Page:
27. UF UF Partial equivalence: Example (2 / 3) • An improvement: • Find a map that intersects all cycles, e.g., (g,g’) • Only when calling functions in this map replace with uninterpreted functions g’ g f f ’ Side 2 Side 1

  28. Partial equivalence: Example (3 / 3) Connected SCCs… • Prove bottom-up • Abstract partially-equivalent functions • Inline g g’ f f ’ h h’ UF UF Side 2 Side 1

  29. RVT: Decomposition algorithm Legend: Equivalent pair Equivalence undecided yet Could not prove equivalent Syntactically equivalent pair check Unpaired function B: A: check f1() f1’() f2’() f2() U U f5’() f5() f7’() f3() f4() f3’() f4’() f6() U U U U

  30. RVT: Decomposition algorithm (with SCCs) Legend: Equivalent pair Equivalence undecided yet Could not prove equivalent Syntactically equivalent pair Equivalent if MSCC B: A: check f1() f1’() f2’() f5’() f2() f5() U U U U U U f6’() f3() f4() f3’() f4’() f6() U U U U

  31. PART-EQ: Soundness • Proved soundness for a simple programming language (LPL) • Covers most features of modern imperative languages • …but does not allow • call by reference, and • address manipulation.

  32. PART-EQ: Completeness • We show a sufficient condition for completeness.

  33. PART-EQ: Completeness • Definition: A,B are reach-equivalent if… (by example) A() { … if (cond1) f(a1,b1) else … … } B() { … if (cond2) g(a2,b2) else … .. }

  34. PART-EQ: Completeness • Definition: A,B are reach-equivalent if… • For equal inputs: • For callees F,G s.t. (F,G) 2 map: • F is called ,G is called • F and G are called with the same arguments. • Completeness: (PART-EQ) is complete for reach-equivalent functions.* * under some “reasonable” assumptions (e.g. no dead-code)

  35. What (PART-EQ) cannot prove... • Not reach-equivalent: calling with different arguments. returns n + nondet() returns n + n -1 + nondet()

  36. What (PART-EQ) cannot prove... • Not reach-equivalent: calling under different conditions: when n == 1 : returns 1 returns 1 + nondet()

  37. Notions of equivalence: summary • Partial equivalence • Mutual termination • Reactive equivalence • k-equivalence • Full equivalence* = Partial equivalence + mutual termination • Total equivalence** = partial equivalence + both terminate * Appeared in Luckham, Park, and M. Paterson [LPP-70] / Pratt [P-71] ** Appeared in Bouge and D. Cachera [BC-97]

  38. Rule 2: Proving Mutual termination Prove with (PART-EQ)

  39. a, b) y) x, (y, z % y); (b, a); Using (M-TERM): example unsigned gcd1UF (unsigned a, unsigned b) { unsigned g; if (b == 0) g = a; else { a = a % b; g = gcd1(b, a); } return g; } unsigned gcd2UF (unsigned x, unsigned y) { unsigned z; z = x; if (y > 0) z = gcd2(y, z % y); } return z; } ? = (b == 0) (y > 0) U U

  40. Using (M-TERM): example • Proving reach-equiv(gcd1UF, gcd2UF) • Valid. gcd1,gcd2mutually terminate. Equal inputs Equal guards if called then equal arguments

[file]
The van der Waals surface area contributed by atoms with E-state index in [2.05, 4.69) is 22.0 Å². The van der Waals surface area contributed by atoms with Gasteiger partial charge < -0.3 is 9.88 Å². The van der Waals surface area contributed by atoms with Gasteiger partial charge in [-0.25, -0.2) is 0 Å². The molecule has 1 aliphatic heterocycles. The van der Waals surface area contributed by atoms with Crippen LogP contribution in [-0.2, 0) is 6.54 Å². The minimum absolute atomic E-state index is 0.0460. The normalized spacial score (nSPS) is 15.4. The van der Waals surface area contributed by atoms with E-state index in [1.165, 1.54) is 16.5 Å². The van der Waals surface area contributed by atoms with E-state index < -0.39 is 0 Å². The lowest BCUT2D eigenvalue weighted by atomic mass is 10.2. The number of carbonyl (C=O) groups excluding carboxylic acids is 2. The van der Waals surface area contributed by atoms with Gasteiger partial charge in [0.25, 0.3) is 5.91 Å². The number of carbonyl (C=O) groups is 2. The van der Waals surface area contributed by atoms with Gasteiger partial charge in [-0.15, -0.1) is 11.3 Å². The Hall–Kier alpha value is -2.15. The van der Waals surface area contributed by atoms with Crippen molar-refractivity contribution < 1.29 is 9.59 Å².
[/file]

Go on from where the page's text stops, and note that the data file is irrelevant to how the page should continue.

41. The Regression Verification Tool (RVT) • Given two C programs: • loops recursive functions. • Map functions, globals, etc. • After that: • Decompose to the granularity of pairs of functions • Use a C verification engine (CBMC) to discharge

  42. The Regression Verification Tool (RVT) • CBMC: a C bounded model checker by Daniel Kroening • Our use: • No loops or recursion to unroll... • Use “assume(…)” construct to enforce equal inputs. • Use assert() to demand equal outputs. • Uninterpreted functions are implemented as C functions: • Return consistent nondeterminisitic values.

  43. The Regression Verification Tool (RVT) • The premise of (PART-EQ) requires comparing arguments. • What if these arguments are pointers ? • What our system does: • Dynamic structures: creates an unrolled nondeterministic structure • Arrays: attempts to find references to cells in the array.

  44. . . . P1: exp1 exp2 . . . P2: exp’1 exp’2 = = = = RVT: User-defined equivalence specification • The user can define pairs of ‘checkpoints’: side 1: <label1, cond1, exp1>side 2:<label2, cond2, exp2> • In each side: • update an array with the value of expeach time it reacheslabelandconditionholds. • Assert that when executed on the same input…, • … these arrays are equivalent.

  45. RVT Version A Version B • result • counterexample RVT • rename identical globals • enforce equality of inputs. • assert equality of outputs • add checkpoints • Supports: • Decomposition • Abstraction • some static analysis • … C program feedback CBMC

  46. RVT: Experiments We tested the Regression Verification Tool (RVT) with: • Automaticallygenerated sizable programs with complex recursive structures and loops. • up-to thousands of lines of code • Limited-size industrial programs: • Parts of TCAS - Traffic Alert and Collision Avoidance System. • Core of MicroC/OS- real-time kernel for embedded systems. • Matlab examples: parts of engine-fuel-injection simulation.

  47. Testing RVT on programs: Conclusions • For equivalent programs, partial-equivalence checks were very fast: • proving equivalence in minutes. • For non-equivalent programs: • RVT attempts to prove partial-equivalence but fails • then RVT tries to provek-equivalence

  48. Summary • Regression verification is an important problem • A solution to this problem has a better chance to succeed in the industry than functional verification • A grand challenge by its own right… • Lots of future research...

  49. More Challenges • Q1: How can we generalize counterexamples ? • Q2: What is the ideal gap between two versions of the same program, that makes Regression Verification most effective ? • Q3: How can functional verification and equivalence verification benefit from each other ?